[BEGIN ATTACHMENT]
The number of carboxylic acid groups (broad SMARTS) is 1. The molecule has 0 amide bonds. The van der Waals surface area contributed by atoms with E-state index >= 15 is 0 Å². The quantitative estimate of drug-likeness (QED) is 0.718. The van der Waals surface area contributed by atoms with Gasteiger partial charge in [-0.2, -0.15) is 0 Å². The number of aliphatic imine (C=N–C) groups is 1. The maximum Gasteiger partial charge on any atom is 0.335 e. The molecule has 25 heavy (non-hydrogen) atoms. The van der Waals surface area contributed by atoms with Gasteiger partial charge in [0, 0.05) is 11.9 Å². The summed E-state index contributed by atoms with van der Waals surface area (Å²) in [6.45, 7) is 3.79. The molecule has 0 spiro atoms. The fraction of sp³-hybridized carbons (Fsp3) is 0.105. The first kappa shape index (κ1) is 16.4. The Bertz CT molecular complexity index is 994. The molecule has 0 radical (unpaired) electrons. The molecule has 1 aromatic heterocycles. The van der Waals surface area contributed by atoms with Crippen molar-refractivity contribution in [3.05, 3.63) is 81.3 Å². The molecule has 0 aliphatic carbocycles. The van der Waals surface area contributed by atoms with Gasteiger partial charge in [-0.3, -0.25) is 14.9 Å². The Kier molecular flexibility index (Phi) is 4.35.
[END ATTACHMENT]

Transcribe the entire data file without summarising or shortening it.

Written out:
The number of carboxylic acid groups (broad SMARTS) is 1. The molecule has 0 amide bonds. The van der Waals surface area contributed by atoms with E-state index >= 15 is 0 Å². The quantitative estimate of drug-likeness (QED) is 0.718. The van der Waals surface area contributed by atoms with Gasteiger partial charge in [-0.2, -0.15) is 0 Å². The number of aliphatic imine (C=N–C) groups is 1. The maximum Gasteiger partial charge on any atom is 0.335 e. The molecule has 25 heavy (non-hydrogen) atoms. The van der Waals surface area contributed by atoms with Gasteiger partial charge in [0, 0.05) is 11.9 Å². The summed E-state index contributed by atoms with van der Waals surface area (Å²) in [6.45, 7) is 3.79. The molecule has 0 spiro atoms. The fraction of sp³-hybridized carbons (Fsp3) is 0.105. The first kappa shape index (κ1) is 16.4. The Bertz CT molecular complexity index is 994. The molecule has 0 radical (unpaired) electrons. The molecule has 1 aromatic heterocycles. The van der Waals surface area contributed by atoms with Crippen molar-refractivity contribution in [3.05, 3.63) is 81.3 Å². The molecule has 0 aliphatic carbocycles. The van der Waals surface area contributed by atoms with Gasteiger partial charge in [-0.3, -0.25) is 14.9 Å². The Kier molecular flexibility index (Phi) is 4.35.